SPIN-IT students Tal Helfand, Naomi Goroboy, and Aviv Cohen developed a racing game that encourages sports culture. A pair of cyclists compete on real bicycles secured to the floor in a virtual environment; receiving feedback on their distance, progress achieved over time, and performance improvement, to encourage sports and fitness.

Amigo team

Amigo team

Amigo is a smartphone application designed for the elderly. The app, developed by students Marah Ghoummaid, Moanes Mrowat, and Eman Ayoub, is designed to assist elderly people with their daily tasks and also serves as an emergency-call device. “Our application enables the user to navigate, write messages and surf the web, all in one application and does not require advanced technological know-how.”

Jesta is a social app which enables people to obtain assistance at a reasonable price. The application connects between people who need help and the relevant people who are able to help. “It is a win-win situation,” said Maxim, Chicherin, Dennis Vashenikov and Evgeni Leonti, the three team members who developed the app. The students recognize the commercial potential of this application and intend to continue its development.


Researchers at Technion have developed a platform able to accelerate the learning process of AI systems a 1000 fold

Prof. Shahar Kvatinsky and doctoral student Tzofnat Greenberg-Toledo

(L-R) Prof. Shahar Kvatinsky and doctoral student Tzofnat Greenberg-Toledo

Prof.  Shahar Kvatinsky and doctoral student Tzofnat Greenberg-Toledo, together with students Roee Mazor and Ameer Haj-Ali of Technion’s Andrew and Erna Viterbi Faculty of Electrical Engineering recently published their research in the IEEE Transactions on Circuits and Systems journal, published by the Institute of Electrical and Electronics Engineers (IEEE).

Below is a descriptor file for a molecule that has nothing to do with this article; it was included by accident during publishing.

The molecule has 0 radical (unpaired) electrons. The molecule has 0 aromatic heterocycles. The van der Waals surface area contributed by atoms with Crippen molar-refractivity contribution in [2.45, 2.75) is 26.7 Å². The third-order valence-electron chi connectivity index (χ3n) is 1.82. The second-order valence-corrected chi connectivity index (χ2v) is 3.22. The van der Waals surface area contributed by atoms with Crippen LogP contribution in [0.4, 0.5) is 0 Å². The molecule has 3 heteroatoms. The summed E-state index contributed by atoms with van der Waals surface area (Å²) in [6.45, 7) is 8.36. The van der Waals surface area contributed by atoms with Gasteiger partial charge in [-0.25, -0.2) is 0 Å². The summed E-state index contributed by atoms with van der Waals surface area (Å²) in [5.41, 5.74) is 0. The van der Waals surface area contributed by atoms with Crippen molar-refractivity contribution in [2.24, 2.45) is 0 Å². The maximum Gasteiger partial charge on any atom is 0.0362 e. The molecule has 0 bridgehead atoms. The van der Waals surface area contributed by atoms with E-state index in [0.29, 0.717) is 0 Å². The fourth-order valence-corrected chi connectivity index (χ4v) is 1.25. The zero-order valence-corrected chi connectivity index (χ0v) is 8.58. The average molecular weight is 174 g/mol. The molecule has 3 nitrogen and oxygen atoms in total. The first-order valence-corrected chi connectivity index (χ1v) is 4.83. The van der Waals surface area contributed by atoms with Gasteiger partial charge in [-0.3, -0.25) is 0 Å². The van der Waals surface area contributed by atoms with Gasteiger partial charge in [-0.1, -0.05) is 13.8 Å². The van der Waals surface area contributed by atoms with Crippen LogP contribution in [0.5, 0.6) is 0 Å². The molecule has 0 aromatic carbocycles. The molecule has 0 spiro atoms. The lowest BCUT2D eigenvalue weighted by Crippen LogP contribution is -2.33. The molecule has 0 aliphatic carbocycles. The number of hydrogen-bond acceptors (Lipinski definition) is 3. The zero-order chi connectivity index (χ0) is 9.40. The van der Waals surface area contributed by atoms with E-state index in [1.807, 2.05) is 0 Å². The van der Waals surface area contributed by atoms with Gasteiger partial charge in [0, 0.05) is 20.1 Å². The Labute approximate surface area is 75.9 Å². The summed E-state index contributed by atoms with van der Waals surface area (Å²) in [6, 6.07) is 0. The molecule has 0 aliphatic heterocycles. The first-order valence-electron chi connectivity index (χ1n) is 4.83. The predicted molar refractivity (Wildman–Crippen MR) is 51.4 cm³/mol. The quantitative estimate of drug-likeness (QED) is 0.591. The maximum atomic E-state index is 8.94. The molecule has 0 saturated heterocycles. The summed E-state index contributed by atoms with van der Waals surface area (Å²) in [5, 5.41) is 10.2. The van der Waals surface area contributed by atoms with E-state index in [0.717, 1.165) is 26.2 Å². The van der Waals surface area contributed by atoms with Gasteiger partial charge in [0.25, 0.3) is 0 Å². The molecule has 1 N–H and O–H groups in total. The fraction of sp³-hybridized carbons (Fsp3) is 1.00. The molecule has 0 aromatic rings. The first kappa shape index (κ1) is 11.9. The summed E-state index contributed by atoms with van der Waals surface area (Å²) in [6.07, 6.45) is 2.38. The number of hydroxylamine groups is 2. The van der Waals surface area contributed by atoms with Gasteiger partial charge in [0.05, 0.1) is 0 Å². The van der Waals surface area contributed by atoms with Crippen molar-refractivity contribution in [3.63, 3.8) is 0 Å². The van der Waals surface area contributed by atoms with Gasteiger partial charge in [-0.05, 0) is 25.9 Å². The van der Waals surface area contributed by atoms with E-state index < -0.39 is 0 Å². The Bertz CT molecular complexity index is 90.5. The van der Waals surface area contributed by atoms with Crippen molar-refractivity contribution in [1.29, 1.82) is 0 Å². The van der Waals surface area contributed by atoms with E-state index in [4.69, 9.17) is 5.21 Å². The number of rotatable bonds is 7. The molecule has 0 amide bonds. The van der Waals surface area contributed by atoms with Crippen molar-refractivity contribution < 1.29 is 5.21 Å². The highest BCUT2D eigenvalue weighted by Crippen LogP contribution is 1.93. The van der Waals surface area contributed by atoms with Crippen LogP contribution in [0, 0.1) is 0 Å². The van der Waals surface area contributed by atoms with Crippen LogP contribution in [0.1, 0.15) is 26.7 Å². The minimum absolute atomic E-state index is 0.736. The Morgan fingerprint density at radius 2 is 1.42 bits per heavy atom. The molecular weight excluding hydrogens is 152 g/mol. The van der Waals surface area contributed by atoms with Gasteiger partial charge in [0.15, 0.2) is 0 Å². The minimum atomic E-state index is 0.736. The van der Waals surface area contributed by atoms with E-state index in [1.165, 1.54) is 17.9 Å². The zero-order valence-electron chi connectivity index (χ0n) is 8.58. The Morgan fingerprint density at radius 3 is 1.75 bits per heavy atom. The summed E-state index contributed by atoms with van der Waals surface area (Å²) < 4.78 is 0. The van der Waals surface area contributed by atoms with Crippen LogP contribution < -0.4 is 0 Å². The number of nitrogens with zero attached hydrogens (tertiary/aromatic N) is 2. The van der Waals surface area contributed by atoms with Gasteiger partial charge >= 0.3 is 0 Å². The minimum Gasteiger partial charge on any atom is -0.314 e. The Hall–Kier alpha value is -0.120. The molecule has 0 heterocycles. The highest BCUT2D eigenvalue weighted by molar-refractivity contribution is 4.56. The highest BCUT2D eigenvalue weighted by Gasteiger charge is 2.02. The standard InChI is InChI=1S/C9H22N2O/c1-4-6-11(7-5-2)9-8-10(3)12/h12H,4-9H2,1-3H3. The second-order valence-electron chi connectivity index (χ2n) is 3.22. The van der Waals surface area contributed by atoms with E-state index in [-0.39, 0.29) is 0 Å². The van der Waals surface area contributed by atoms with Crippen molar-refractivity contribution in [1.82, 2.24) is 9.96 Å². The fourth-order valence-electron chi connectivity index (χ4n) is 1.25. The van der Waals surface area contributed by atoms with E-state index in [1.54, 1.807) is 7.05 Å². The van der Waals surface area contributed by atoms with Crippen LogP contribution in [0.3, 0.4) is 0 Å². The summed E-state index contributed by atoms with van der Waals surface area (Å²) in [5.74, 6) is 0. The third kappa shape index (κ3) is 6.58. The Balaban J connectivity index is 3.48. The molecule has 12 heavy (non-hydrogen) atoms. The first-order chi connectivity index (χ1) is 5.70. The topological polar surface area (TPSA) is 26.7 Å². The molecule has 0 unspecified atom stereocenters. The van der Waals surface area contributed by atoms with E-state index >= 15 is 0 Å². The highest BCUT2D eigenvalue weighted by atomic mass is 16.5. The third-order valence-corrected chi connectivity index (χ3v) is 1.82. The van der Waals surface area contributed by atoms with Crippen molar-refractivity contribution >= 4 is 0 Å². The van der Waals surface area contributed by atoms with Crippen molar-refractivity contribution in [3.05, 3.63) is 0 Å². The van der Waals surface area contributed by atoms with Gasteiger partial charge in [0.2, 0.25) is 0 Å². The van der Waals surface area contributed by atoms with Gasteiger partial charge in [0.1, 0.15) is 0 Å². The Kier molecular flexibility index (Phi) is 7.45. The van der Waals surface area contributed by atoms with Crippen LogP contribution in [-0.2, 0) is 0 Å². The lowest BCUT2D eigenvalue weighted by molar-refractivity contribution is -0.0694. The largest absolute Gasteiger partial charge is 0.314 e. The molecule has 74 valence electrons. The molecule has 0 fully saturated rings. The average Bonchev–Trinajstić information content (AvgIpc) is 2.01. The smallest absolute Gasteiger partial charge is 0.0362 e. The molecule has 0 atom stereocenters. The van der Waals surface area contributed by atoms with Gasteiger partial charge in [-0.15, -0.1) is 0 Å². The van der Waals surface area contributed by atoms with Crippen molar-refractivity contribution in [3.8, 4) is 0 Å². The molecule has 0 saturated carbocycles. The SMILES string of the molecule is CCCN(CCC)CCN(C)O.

In recent years, there has been major progress in the world of artificial intelligence, mainly due to models of deep neural networks (DNNs); sets of algorithms inspired by the human brain and designed to recognize patterns. Inspired by human learning methods, these DNNs have had unprecedented success in dealing with complex tasks such as autonomous driving, natural language processing, image recognition and the development of innovative medical treatments which is achieved through the machine’s self-learning from a vast pool of examples often represented by images. This technology is developing rapidly in academic research groups and leading companies such as Facebook and Google are utilizing it for their specific needs.  

Learning by example requires large scale computing power and is therefore carried out on computers that have graphic processing units (GPUs) suited for the task. Yet, these units consume considerable amounts of energy and their speed is slower than the required learning rate of the neural networks, thereby hindering the learning process. “In fact, we are dealing with hardware originally intended for mostly graphic purposes and it fails to keep up with the fast-paced activity of the neural networks,” explains Kvatinsky. “To solve this problem, we need to design hardware that will be compatible with deep neural networks.”

Prof. Shahar Kvatinsky and his research team

Prof. Shahar Kvatinsky and his research team

Prof. Kvatinsky and his research group have developed a hardware system specifically designed to work with these networks, enabling the neural network to perform the learning phase with greater speed and less energy consumption. “Compared to GPU’s, the new hardware’s calculation speed is 1,000 times faster and reduces power consumption by 80%.”  

This novel hardware represents a conceptual change; rather than focus on improving the existing processors, Kvatinsky and his team decided to develop the structure of a three-dimensional computing machine that integrates memory. “Rather than split between the units that perform  calculations and the memory responsible for storing information, we conduct both tasks within the memristor, a memory component with enhanced calculation capabilities assigned to work with deep neural networks.”